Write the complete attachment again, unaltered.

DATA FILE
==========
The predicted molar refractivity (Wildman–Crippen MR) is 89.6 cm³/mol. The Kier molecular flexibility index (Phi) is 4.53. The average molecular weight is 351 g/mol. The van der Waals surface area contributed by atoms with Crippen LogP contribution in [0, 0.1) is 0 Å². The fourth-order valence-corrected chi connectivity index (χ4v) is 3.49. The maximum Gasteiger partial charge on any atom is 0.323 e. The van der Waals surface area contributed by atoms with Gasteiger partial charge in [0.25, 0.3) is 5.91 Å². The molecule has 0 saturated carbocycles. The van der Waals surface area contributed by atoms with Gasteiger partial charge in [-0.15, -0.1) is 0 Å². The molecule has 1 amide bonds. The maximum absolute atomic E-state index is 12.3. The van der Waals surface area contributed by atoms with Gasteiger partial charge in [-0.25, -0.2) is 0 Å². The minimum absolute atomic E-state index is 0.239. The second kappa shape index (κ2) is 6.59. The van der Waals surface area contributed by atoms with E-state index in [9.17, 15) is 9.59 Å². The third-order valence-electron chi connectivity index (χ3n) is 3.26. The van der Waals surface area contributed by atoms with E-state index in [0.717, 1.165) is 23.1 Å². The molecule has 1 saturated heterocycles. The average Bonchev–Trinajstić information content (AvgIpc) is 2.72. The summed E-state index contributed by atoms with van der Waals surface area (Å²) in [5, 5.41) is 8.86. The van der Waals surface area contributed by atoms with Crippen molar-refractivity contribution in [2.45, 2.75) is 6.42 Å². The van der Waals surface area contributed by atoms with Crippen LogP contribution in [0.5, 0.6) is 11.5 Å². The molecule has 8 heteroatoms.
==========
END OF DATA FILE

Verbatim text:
The predicted molar refractivity (Wildman–Crippen MR) is 89.6 cm³/mol. The Kier molecular flexibility index (Phi) is 4.53. The average molecular weight is 351 g/mol. The van der Waals surface area contributed by atoms with Crippen LogP contribution in [0, 0.1) is 0 Å². The fourth-order valence-corrected chi connectivity index (χ4v) is 3.49. The maximum Gasteiger partial charge on any atom is 0.323 e. The van der Waals surface area contributed by atoms with Gasteiger partial charge in [0.25, 0.3) is 5.91 Å². The molecule has 0 saturated carbocycles. The van der Waals surface area contributed by atoms with Gasteiger partial charge in [-0.15, -0.1) is 0 Å². The molecule has 1 amide bonds. The maximum absolute atomic E-state index is 12.3. The van der Waals surface area contributed by atoms with Gasteiger partial charge in [-0.25, -0.2) is 0 Å². The minimum absolute atomic E-state index is 0.239. The second kappa shape index (κ2) is 6.59. The van der Waals surface area contributed by atoms with E-state index in [9.17, 15) is 9.59 Å². The third-order valence-electron chi connectivity index (χ3n) is 3.26. The van der Waals surface area contributed by atoms with E-state index in [0.717, 1.165) is 23.1 Å². The molecule has 1 saturated heterocycles. The average Bonchev–Trinajstić information content (AvgIpc) is 2.72. The summed E-state index contributed by atoms with van der Waals surface area (Å²) in [5, 5.41) is 8.86. The van der Waals surface area contributed by atoms with Crippen molar-refractivity contribution in [2.45, 2.75) is 6.42 Å². The van der Waals surface area contributed by atoms with Crippen LogP contribution in [0.5, 0.6) is 11.5 Å². The molecule has 8 heteroatoms.